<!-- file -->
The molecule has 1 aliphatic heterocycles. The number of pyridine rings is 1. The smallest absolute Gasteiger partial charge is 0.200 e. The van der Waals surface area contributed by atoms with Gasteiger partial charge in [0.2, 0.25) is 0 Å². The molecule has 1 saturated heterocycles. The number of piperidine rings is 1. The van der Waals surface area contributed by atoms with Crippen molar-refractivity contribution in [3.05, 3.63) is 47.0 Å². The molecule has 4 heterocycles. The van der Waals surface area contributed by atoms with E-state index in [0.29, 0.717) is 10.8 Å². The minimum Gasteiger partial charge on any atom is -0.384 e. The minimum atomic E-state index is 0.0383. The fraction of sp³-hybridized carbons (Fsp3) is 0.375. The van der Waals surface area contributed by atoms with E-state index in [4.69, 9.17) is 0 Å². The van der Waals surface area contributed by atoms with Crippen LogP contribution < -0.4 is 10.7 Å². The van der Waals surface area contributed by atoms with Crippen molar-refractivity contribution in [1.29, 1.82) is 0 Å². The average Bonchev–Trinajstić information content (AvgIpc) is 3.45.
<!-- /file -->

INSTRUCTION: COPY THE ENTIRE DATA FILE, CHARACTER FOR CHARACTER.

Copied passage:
The molecule has 1 aliphatic heterocycles. The number of pyridine rings is 1. The smallest absolute Gasteiger partial charge is 0.200 e. The van der Waals surface area contributed by atoms with Gasteiger partial charge in [0.2, 0.25) is 0 Å². The molecule has 1 saturated heterocycles. The number of piperidine rings is 1. The van der Waals surface area contributed by atoms with Crippen molar-refractivity contribution in [3.05, 3.63) is 47.0 Å². The molecule has 4 heterocycles. The van der Waals surface area contributed by atoms with E-state index in [0.29, 0.717) is 10.8 Å². The minimum Gasteiger partial charge on any atom is -0.384 e. The minimum atomic E-state index is 0.0383. The fraction of sp³-hybridized carbons (Fsp3) is 0.375. The van der Waals surface area contributed by atoms with E-state index in [4.69, 9.17) is 0 Å². The van der Waals surface area contributed by atoms with Crippen LogP contribution < -0.4 is 10.7 Å². The van der Waals surface area contributed by atoms with Crippen molar-refractivity contribution in [1.29, 1.82) is 0 Å². The average Bonchev–Trinajstić information content (AvgIpc) is 3.45.